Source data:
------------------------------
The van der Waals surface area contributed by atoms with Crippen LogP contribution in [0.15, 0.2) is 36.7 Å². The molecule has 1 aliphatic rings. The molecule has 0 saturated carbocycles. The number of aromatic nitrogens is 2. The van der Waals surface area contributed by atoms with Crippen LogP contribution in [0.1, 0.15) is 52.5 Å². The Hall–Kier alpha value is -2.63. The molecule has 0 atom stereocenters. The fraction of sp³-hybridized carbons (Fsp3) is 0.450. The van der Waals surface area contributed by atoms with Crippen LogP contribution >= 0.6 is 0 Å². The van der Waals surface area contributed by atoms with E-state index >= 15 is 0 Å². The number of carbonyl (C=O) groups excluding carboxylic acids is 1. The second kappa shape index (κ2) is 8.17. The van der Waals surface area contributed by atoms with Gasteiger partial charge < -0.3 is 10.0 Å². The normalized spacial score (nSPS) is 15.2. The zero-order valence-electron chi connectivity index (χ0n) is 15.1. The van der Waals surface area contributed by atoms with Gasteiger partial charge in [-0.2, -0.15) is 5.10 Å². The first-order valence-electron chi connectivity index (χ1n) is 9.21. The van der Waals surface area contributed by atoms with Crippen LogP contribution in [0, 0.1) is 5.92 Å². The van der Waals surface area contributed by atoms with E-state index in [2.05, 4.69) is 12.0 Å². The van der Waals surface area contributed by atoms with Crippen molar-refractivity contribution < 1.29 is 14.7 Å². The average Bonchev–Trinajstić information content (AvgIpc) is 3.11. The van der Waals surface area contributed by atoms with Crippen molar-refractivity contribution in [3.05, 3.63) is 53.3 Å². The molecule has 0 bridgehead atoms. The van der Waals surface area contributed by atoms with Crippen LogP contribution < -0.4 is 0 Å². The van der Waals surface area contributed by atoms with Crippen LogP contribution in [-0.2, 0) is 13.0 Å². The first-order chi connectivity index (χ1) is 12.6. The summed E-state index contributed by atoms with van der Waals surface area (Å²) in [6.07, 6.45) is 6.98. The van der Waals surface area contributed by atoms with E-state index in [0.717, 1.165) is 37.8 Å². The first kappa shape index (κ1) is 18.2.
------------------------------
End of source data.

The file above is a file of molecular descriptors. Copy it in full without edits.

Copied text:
The van der Waals surface area contributed by atoms with Crippen LogP contribution in [0.15, 0.2) is 36.7 Å². The molecule has 1 aliphatic rings. The molecule has 0 saturated carbocycles. The number of aromatic nitrogens is 2. The van der Waals surface area contributed by atoms with Crippen LogP contribution in [0.1, 0.15) is 52.5 Å². The Hall–Kier alpha value is -2.63. The molecule has 0 atom stereocenters. The fraction of sp³-hybridized carbons (Fsp3) is 0.450. The van der Waals surface area contributed by atoms with Crippen LogP contribution >= 0.6 is 0 Å². The van der Waals surface area contributed by atoms with E-state index >= 15 is 0 Å². The number of carbonyl (C=O) groups excluding carboxylic acids is 1. The second kappa shape index (κ2) is 8.17. The van der Waals surface area contributed by atoms with Gasteiger partial charge < -0.3 is 10.0 Å². The normalized spacial score (nSPS) is 15.2. The zero-order valence-electron chi connectivity index (χ0n) is 15.1. The van der Waals surface area contributed by atoms with Gasteiger partial charge in [-0.2, -0.15) is 5.10 Å². The first-order valence-electron chi connectivity index (χ1n) is 9.21. The van der Waals surface area contributed by atoms with Crippen LogP contribution in [0, 0.1) is 5.92 Å². The van der Waals surface area contributed by atoms with E-state index in [2.05, 4.69) is 12.0 Å². The van der Waals surface area contributed by atoms with Crippen molar-refractivity contribution < 1.29 is 14.7 Å². The average Bonchev–Trinajstić information content (AvgIpc) is 3.11. The van der Waals surface area contributed by atoms with Crippen molar-refractivity contribution in [3.05, 3.63) is 53.3 Å². The molecule has 0 bridgehead atoms. The van der Waals surface area contributed by atoms with Crippen LogP contribution < -0.4 is 0 Å². The van der Waals surface area contributed by atoms with Crippen LogP contribution in [-0.2, 0) is 13.0 Å². The first-order chi connectivity index (χ1) is 12.6. The summed E-state index contributed by atoms with van der Waals surface area (Å²) in [6.07, 6.45) is 6.98. The van der Waals surface area contributed by atoms with E-state index in [0.717, 1.165) is 37.8 Å². The first kappa shape index (κ1) is 18.2.